London Rocket, (Sisymbrium irio) shown growing near Tower Bridge and near St. Paul’s. A Mediterranean plant, it came in via the port and had grown in London since the Great Fire (1666) when it grew in the ashes. It is specific to London, growing nowhere else in the country and reflects the ‘heat island’ effect, nowhere else being warm enough. The little beaded seed pods top the flowers and it has deeply-cut leaves. Since most of the little open sites around Tower Hill have now been built on there are very few sites where it is now found, but it has survived in one small area.

london rocket plant

It is a plant in the family Brassicaceae and an annual. The leaves are broad and often lobed, while the upper leaves are linear in shape and up to four inches long. The fruit is a long narrow cylindrical silique which stays green when ripe. The younger pods overtop the flowers. When dried the fruit has small red oblong seeds.

London rocket is used in the Middle East to treat coughs and chest congestion, to relieve rheumatism, to detoxify the liver and spleen, and to reduce swelling and clean wounds. The Bedouin use the leaf of London Rocket as a tobacco substitute.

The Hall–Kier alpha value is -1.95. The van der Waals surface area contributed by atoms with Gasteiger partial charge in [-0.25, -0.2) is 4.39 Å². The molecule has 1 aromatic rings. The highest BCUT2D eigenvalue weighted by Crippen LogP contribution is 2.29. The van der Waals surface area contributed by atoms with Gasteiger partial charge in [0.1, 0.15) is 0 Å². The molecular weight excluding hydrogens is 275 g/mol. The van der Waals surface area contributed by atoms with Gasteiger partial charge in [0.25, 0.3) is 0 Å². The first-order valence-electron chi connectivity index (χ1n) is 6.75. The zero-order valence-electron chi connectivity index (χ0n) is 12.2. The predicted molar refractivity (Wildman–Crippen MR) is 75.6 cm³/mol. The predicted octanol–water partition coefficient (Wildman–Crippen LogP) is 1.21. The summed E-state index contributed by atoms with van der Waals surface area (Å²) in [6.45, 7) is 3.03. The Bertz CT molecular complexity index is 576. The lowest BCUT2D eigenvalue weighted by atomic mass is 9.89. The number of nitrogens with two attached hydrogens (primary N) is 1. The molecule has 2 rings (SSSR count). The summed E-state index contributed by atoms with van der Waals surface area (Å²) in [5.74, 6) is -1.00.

Rosebay Willow Herb Chamaenerion angustifolium and Buddleja around Gloucester Place: The London bomb sites were renowned for being quickly colonised by rosebay willow herb, but have almost all now disappeared. A small bomb-site ‘relic’ remained until recently near Gloucester Place, where this plant still survives and where buddleja (one of the best ‘escapers’) also thrives.  In the Springtime the young shoots and leaves of the rosebay willowherb can be eaten raw, and as they get older need to be steamed or boiled for 10 minutes. Treat the shoots like asparagus. The root can be cooked as a vegetable, added to stews. If you split the stem you can scrape out the sweet pith as a cucumber-like snack, though this can be quite astringent.. The flower stalks when in bud can be snacked upon raw and added to soups for flavour.

rosebay willowherb white rosebay